In a recent article in Architect magazine, the journal for the American Institute of Architects, ARO described the project as follows:
The new West Pavilion at Nippert Stadium enhances the visitor experience and strengthens the quality of the campus as a whole. The facility provides outstanding spectator facilities in a 450-foot-long dramatic and structurally expressive building. With space for premium seating and press facilities, the new building provides a strong counterpoint to the Thom Mayne–designed recreation center that also rings the stadium. The West Pavilion is entered through a new footbridge that passes through the campus student center (Tangeman University Center) from McMicken Commons, one of the main public spaces of the University. Food service, catering, and kitchen facilities are located on every floor. All of these goals were achieved within a very constrained site that included maintaining an active fire-lane and loading dock, avoiding major campus utilities that run beneath the building, challenging construction logistics, and accelerated schedule.
The West Pavilion sits less than 10 feet from the Gwathmey building on campus, 30 feet from the Morphosis building and very close to buildings by Harry Cobb and Michael Graves.“Given the tradition of great architecture at the University of Cincinnati,” says Stephen Cassell, principal of Architecture Research Office, “having the chance to work on that campus is, in itself, an enormous honor and responsibility. This is a university that greatly values the role of design in their students’ educational experience.”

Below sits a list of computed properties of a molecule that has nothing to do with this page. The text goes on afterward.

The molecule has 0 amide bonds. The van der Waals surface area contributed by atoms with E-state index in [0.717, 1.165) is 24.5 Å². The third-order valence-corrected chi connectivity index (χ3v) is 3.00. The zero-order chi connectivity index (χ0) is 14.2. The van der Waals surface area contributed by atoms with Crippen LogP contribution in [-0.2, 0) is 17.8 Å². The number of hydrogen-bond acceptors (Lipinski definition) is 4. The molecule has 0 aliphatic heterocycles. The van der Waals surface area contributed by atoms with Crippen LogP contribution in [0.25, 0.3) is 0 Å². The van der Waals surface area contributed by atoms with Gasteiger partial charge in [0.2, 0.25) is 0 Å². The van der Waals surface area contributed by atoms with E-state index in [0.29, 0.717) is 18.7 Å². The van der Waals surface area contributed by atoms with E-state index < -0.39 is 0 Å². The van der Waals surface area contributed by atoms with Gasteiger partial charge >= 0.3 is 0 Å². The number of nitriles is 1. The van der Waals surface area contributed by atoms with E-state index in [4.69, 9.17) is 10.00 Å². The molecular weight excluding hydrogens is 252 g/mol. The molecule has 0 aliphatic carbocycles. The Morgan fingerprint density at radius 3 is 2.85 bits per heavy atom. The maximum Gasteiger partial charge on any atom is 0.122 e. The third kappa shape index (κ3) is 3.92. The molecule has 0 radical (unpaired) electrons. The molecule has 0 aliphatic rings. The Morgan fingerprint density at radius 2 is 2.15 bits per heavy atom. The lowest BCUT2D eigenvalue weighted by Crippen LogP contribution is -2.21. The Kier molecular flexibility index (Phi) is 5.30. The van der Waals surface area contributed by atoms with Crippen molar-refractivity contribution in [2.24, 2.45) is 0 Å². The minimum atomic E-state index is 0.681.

A couple hours before the Bearcats season opener on September 5, UrbanCincy was treated to an exclusive tour of the newly expanded and renovated Nippert Stadium, led by Stephen Cassell, Adam Yarinsky, and Kim Yao of ARO.
At the beginning of the tour, Stephen Cassell joked that after years of working in the confined spaces of New York City, they were looking forward to designing something for a wide-open Midwestern college campus. However, as they got involved with the project, they quickly discovered that the site was as constricted and challenging as anything in Manhattan.
In addition to the fire lane and loading dock noted above, underground vaults and utilities limited where foundations could be built; the bridge from Tangeman University Center to the West Pavilion is supported by a single, elegant V-shaped steel assembly that rests on a single footing. The footing is located where it is because there was literally nowhere else it could go.
As anybody who has ever gotten an obstructed-view seat at Wrigley Field can attest, adequate sightlines to the playing field are a critical part of any sports facility, and Nippert Stadium is no exception. However, Nippert presented the additional challenge of maintaining views into the stadium from the campus itself.
Once described as the Wrigley Field of college football because of its history and intimacy, Nippert Stadium forms a massive Roman-style amphitheater at the center of the campus, and is tightly woven into the fabric of the campus like no other college football stadium.